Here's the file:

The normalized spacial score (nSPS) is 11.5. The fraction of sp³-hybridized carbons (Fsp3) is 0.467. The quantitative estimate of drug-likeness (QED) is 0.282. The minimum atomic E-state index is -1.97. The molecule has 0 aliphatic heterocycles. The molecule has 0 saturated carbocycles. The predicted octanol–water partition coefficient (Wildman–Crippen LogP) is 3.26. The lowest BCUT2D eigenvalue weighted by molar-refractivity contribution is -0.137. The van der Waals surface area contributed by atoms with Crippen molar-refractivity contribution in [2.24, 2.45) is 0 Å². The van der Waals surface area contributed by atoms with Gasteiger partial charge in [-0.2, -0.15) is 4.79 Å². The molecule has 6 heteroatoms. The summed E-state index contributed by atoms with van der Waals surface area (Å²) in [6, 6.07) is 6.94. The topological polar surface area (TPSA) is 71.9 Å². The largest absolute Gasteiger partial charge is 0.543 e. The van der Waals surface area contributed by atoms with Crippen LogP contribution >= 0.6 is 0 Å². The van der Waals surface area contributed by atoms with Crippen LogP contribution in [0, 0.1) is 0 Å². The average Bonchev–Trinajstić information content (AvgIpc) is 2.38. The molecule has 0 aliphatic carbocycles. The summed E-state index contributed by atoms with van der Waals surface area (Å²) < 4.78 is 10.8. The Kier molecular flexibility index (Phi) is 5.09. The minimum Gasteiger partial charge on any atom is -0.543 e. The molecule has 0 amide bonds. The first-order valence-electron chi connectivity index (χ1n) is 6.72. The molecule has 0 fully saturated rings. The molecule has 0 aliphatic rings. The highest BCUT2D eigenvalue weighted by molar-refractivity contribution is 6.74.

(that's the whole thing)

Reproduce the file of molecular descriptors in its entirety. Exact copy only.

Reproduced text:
The normalized spacial score (nSPS) is 11.5. The fraction of sp³-hybridized carbons (Fsp3) is 0.467. The quantitative estimate of drug-likeness (QED) is 0.282. The minimum atomic E-state index is -1.97. The molecule has 0 aliphatic heterocycles. The molecule has 0 saturated carbocycles. The predicted octanol–water partition coefficient (Wildman–Crippen LogP) is 3.26. The lowest BCUT2D eigenvalue weighted by molar-refractivity contribution is -0.137. The van der Waals surface area contributed by atoms with Crippen molar-refractivity contribution in [2.24, 2.45) is 0 Å². The van der Waals surface area contributed by atoms with Gasteiger partial charge in [-0.2, -0.15) is 4.79 Å². The molecule has 6 heteroatoms. The summed E-state index contributed by atoms with van der Waals surface area (Å²) in [6, 6.07) is 6.94. The topological polar surface area (TPSA) is 71.9 Å². The largest absolute Gasteiger partial charge is 0.543 e. The van der Waals surface area contributed by atoms with Crippen LogP contribution >= 0.6 is 0 Å². The van der Waals surface area contributed by atoms with Crippen LogP contribution in [0, 0.1) is 0 Å². The average Bonchev–Trinajstić information content (AvgIpc) is 2.38. The molecule has 0 aliphatic carbocycles. The summed E-state index contributed by atoms with van der Waals surface area (Å²) < 4.78 is 10.8. The Kier molecular flexibility index (Phi) is 5.09. The minimum Gasteiger partial charge on any atom is -0.543 e. The molecule has 0 amide bonds. The first-order valence-electron chi connectivity index (χ1n) is 6.72. The molecule has 0 fully saturated rings. The molecule has 0 aliphatic rings. The highest BCUT2D eigenvalue weighted by molar-refractivity contribution is 6.74.